Eitan Ventures, LLC v Peeled, Inc., 2012 NY Slip Op 03085 (1st Dept., 2012)

When construing a contract, the most important consideration is to give effect to the parties' intentions (Federal Ins. Co v Americas Ins. Co., 258 AD2d 39, 44 [1999]). To ascertain those intentions, a court should examine the contract as a whole and interpret its parts with reference to the whole (see Kass v Kass, 91 NY2d 554, 566-567 [1998]).

Kaplan v Madison Park Group Owners, LLC, 2012 NY Slip Op 03086 (1st Dept., 2012)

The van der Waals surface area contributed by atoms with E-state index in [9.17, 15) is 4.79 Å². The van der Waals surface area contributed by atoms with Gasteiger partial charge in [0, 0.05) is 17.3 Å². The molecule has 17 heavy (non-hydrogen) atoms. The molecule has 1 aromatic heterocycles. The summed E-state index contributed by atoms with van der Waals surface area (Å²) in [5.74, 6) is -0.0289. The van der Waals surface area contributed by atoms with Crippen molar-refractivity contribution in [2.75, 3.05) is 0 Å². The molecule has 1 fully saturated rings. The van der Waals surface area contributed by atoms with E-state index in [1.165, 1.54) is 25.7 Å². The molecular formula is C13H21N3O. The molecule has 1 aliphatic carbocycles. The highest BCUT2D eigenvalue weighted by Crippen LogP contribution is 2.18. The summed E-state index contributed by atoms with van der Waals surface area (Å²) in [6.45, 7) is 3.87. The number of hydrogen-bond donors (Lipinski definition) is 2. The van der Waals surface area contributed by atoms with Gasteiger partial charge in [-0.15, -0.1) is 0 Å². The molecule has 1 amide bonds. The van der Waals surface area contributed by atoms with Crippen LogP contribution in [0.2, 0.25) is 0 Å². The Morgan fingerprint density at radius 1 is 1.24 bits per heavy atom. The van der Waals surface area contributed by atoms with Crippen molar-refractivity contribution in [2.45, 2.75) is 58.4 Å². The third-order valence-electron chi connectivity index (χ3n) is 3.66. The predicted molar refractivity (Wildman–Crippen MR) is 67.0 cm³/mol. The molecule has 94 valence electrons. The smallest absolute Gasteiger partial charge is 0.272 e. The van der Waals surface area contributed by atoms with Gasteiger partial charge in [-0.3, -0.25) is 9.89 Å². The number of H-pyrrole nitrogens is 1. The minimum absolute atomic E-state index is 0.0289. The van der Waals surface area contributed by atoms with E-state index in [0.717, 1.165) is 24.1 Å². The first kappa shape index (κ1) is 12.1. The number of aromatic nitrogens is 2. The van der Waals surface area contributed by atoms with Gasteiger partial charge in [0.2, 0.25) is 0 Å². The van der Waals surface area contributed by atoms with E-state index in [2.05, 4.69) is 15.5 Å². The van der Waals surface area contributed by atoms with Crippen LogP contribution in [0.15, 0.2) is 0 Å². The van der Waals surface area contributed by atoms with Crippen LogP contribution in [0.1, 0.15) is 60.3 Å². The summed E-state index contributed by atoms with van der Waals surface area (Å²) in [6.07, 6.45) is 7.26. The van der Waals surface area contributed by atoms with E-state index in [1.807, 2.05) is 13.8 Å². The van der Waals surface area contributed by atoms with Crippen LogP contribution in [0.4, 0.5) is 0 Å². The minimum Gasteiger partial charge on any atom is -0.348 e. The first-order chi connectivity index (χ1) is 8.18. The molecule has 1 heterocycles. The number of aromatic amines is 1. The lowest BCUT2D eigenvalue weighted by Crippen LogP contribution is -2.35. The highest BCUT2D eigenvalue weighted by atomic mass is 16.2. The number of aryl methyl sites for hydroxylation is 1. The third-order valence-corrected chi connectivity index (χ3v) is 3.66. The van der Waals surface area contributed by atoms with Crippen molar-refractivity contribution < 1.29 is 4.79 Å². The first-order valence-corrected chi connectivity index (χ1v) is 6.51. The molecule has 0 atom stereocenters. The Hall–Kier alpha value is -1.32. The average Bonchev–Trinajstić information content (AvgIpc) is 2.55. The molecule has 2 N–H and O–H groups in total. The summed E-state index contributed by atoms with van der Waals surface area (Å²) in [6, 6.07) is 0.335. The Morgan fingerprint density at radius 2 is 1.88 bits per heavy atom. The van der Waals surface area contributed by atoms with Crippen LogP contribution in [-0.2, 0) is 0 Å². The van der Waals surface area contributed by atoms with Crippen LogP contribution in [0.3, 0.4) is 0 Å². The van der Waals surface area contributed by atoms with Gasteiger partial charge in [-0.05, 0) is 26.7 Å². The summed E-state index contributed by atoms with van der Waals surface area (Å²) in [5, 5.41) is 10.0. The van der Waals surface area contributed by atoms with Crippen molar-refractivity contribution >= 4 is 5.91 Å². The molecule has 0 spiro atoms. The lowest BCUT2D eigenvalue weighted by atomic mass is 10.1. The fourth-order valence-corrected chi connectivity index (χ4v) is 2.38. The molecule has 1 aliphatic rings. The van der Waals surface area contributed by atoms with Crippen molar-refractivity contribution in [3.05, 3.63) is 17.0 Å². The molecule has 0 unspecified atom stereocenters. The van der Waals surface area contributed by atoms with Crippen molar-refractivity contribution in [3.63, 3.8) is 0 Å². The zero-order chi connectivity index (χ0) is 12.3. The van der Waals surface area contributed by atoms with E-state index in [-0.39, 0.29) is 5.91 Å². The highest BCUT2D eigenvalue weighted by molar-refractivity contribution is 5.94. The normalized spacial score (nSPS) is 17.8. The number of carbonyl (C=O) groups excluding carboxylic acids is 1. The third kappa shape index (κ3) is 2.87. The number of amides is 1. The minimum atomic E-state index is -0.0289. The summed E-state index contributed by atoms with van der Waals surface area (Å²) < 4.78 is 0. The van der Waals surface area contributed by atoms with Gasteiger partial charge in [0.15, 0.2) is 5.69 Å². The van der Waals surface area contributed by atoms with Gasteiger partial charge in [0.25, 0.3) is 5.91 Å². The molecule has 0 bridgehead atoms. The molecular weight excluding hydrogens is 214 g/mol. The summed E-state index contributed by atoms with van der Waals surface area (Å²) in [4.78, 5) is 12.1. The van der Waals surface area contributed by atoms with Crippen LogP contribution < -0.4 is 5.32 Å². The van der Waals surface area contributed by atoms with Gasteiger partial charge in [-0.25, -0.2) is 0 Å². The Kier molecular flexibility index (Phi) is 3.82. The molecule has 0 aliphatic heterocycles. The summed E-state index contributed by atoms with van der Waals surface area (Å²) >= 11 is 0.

By definition an anticipatory breach cannot be committed by a party already in material breach of an executory contract. It is well settled that an anticipatory breach of a contract is one that occurs before performance by the breaching party is due. For example, in Norcon Power Partners v Niagara Mohawk Power Corp. (92 NY2d 458 [1998]) the Court of Appeals defined an anticipatory repudiation as one that occurs "prior to the time designated for performance" (id. at 462-463). Consistently, in American List Corp. v U.S. News & World Report (75 NY2d 38 [1989]) the Court defined an anticipatory breach in terms of "a wrongful repudiation of the contract by one party before the time for performance" (id. at 44). Applying New York law, the United States Court of Appeals for the Second Circuit held that "[a]nticipatory repudiation occurs when, before the time for performance has arisen, a party to a contract declares his intention not to fulfill a contractual duty" (Lucente v International Bus. Machs. Corp., 310 F3d 243, 258 [2d Cir 2002] [citations omitted]). The rationale behind the doctrine of anticipatory breach is that it gives the non-repudiating party an opportunity to treat a repudiation as an anticipatory breach without having to futilely tender performance or wait for the other party's time for performance to arrive (see Cooper v Bosse, 85 AD2d 616, 618 [1981]). As noted above, plaintiffs were in default as of July 27, 2009, two days before the letter was sent. Once plaintiffs defaulted on July 27, Lipman did not have to tender performance or wait for a law date because [*3]he could have resorted to the contractual remedies for plaintiffs' breach set forth under paragraph 13. Accordingly, the July 29, 2009 letter did not give rise to an anticipatory repudiation because it was not issued "prior to the time designated for performance" within the meaning of Norcon and the other cases cited above.